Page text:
[From ManxNoteBook vol i,1885]
Fishing Fleet off Douglas
HE promoters of the Magazine, which makes its first appearance to-day, have asked me to write a short preface to it, explanatory of its origin, and furthering its objects.
Yet the purposes, which its projectors have in view, hardly require either explanation or recommendation.
The utilitarian spirit of modern times shows little reverence for monuments merely venerable for age, and devoid of practical use. In the eighteenth century a bishop stripped an old cathedral of its roof for the sake of completing a modern church; in the nineteenth century the ploughshare levels the old encampment; the builder uses the stone monuments, if they happen to be available; the people, instructing their children in English, forebear from imparting to them the old Manx language, which their forefathers used; and the traditions, which were handed down from generation to generation. and accepted with as much faith as the creed, are ridiculed as idle superstitions, and forgotten because they are considered not worth remembering.
These circumstances fill the thoughtful man with regret. The early history and customs of every race may be studied with most advantage in its monuments its traditions, its names, and its folk-lore. And, when a people, like the Manx, remain for centuries without a literature, almost the only chance of retaining some knowledge of its origin and progress lies in the maintenance of its monuments and the preservation of its traditions.
It may, perhaps, be thought that one of these objects has already been effected the excellent publications of "The Manx Society." But the work of " The Manx Society" is widely different from that which, I understand, the projectors of this Magazine desire to undertake. The Society devotes a volume to any subject with which it deals. This Magazine will always have a page, or a part of a page, ready for any short story illustrating the History or the Folk-lore of the Island. The inquirer, who wishes for information, will here find an opportunity of putting his question. The teacher, who has information to impart, will be able in the next number to supply an answer to it. Where etymology or tradition are in dispute, disputants will here find an arena for their controversy-a controversy in which it may be hoped that not only the narrow circle of Manxmen at home, but the wider circle of Manxmen in every part of the World may be tempted to join.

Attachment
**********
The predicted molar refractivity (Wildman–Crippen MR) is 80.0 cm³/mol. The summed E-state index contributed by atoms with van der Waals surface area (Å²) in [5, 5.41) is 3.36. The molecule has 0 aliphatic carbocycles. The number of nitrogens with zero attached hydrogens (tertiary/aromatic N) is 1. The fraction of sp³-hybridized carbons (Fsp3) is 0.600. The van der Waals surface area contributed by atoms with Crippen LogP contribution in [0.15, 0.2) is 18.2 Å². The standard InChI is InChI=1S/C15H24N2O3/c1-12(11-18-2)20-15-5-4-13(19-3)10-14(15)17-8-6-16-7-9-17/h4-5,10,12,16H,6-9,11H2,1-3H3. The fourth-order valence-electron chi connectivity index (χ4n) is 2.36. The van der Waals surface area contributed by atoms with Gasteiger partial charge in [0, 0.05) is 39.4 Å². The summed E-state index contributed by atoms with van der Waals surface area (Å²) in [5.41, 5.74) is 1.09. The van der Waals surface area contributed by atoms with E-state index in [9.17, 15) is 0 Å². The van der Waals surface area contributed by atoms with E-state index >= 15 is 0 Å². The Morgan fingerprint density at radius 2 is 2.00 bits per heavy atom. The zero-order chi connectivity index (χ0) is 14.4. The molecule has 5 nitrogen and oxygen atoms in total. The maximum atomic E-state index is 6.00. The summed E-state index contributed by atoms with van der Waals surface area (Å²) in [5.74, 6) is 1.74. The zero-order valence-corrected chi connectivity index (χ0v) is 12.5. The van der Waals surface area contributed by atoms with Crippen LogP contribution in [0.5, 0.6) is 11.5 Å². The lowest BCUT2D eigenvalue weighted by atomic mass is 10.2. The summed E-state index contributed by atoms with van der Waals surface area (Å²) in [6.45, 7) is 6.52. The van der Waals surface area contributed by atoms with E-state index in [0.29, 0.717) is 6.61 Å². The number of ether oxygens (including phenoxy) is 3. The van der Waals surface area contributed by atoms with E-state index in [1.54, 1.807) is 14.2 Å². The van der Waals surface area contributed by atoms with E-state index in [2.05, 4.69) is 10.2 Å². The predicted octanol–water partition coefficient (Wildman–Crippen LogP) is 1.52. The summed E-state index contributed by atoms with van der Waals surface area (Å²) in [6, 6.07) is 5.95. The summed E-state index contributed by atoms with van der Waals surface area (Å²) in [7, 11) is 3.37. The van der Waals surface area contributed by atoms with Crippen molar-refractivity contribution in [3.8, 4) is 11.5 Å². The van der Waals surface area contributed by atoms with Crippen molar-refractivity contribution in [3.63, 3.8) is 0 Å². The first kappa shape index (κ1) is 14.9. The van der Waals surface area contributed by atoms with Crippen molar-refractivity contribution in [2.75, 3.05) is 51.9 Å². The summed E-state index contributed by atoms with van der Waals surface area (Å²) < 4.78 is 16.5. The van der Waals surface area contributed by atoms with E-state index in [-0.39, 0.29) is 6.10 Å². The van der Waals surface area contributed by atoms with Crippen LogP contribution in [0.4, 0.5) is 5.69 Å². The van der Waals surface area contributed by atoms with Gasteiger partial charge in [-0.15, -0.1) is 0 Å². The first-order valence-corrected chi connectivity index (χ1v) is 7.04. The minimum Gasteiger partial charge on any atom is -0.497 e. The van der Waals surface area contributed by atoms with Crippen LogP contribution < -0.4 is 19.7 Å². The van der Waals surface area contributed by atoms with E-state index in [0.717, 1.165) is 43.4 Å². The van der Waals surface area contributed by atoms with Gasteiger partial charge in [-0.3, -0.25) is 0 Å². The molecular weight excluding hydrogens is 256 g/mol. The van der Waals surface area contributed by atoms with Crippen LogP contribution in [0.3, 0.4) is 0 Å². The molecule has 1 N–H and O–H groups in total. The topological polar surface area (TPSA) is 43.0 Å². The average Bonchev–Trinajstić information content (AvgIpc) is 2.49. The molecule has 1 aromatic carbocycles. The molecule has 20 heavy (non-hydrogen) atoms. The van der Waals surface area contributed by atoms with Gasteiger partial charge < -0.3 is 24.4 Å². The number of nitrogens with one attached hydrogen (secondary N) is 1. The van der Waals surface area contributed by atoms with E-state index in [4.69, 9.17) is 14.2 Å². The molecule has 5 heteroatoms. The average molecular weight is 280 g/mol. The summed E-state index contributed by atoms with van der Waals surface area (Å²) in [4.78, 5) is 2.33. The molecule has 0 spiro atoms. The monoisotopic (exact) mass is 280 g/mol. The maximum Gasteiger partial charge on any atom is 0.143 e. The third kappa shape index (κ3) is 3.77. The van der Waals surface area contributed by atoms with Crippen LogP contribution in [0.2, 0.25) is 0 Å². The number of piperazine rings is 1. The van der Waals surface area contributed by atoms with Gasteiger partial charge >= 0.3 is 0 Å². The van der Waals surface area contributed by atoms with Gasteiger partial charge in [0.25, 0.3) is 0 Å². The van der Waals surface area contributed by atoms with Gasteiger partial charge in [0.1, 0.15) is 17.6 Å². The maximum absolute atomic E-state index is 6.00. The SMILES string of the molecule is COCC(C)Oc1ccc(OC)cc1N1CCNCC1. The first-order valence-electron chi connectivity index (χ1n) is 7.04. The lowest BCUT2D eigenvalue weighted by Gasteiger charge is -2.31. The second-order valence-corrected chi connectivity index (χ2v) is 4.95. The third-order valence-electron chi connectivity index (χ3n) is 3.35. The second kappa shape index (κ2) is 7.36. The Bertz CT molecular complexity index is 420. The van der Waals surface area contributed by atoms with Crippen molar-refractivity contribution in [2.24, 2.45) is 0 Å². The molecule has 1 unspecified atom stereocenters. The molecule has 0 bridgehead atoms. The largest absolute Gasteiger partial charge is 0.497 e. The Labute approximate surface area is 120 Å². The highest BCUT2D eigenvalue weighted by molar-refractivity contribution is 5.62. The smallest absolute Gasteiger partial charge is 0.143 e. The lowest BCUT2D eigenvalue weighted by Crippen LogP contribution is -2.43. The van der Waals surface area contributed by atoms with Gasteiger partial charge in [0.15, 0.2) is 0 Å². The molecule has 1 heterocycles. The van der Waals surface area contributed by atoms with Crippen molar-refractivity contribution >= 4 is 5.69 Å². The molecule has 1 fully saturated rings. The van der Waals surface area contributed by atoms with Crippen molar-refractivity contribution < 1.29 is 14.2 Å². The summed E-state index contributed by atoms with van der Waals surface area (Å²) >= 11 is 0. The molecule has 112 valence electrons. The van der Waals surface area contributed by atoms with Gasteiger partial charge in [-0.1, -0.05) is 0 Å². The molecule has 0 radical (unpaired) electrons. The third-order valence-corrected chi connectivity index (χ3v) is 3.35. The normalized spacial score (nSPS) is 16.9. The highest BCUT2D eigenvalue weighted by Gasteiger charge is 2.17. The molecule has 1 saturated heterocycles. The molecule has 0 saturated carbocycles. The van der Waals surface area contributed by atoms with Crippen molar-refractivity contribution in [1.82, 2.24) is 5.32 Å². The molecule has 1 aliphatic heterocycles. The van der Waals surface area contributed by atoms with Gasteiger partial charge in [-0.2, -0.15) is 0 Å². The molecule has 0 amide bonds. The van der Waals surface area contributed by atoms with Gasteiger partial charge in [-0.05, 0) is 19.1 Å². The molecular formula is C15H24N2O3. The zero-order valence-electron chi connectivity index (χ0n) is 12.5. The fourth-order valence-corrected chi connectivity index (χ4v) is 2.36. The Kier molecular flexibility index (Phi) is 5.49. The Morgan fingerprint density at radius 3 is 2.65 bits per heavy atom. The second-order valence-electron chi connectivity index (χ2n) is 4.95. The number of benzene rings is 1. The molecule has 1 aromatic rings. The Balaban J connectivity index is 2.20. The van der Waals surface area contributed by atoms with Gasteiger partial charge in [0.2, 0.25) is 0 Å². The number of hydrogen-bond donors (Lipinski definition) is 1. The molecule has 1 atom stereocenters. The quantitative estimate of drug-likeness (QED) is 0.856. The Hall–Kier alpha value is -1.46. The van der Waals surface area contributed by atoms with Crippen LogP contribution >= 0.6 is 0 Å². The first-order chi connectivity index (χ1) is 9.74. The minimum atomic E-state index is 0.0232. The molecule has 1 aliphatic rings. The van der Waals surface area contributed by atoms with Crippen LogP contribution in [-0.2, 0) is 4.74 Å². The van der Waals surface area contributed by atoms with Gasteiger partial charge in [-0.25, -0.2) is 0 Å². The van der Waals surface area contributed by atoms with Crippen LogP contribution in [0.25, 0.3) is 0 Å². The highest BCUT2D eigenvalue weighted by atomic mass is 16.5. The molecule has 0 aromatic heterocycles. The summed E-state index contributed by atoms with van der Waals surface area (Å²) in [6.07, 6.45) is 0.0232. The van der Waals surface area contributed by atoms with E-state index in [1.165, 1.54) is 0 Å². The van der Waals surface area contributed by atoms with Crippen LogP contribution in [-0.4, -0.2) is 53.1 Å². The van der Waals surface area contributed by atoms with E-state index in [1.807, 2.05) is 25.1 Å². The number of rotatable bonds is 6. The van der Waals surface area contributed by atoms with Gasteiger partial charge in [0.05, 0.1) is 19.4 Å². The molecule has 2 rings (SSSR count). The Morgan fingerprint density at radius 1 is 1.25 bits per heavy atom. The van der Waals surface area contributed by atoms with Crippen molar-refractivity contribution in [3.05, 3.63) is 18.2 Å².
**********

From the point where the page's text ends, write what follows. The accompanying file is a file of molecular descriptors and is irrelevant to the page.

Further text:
Such are some of the leading objects for which this Magazine has been projected. Let it not be said that Mann is too little, and that Manxmen are too few for such a publication. Those, who dwell in small countries, should recollect Lord Beaconsfield's striking statement-"Great countries are those that produce great men. It is not by millions of population that we measure the magnitude of the mind." If the Isle of Mann has not hitherto produced many men, whose names are foremost in British story, it may at least, boast that it has preserved its independence unimpaired; and that it still possesses the old legislature, which had its origin before the Battle of Hastings. Fifty thousand people, still retaining their old laws and their old customs, in the centre of the United Kingdom, is a spectacle as unique as it is notable. Their annals necessarily possess a peculiar interest to the antiquarian and historian; and, it should surely be the business of those Manxmen, who love their country, and are proud of its independence, to seize every opportunity of preserving the fading records of the past, just as it should also be their business, in the fine language of the laureate,
" to take
Occasion by the hand, and make
The bounds of freedom wider yet."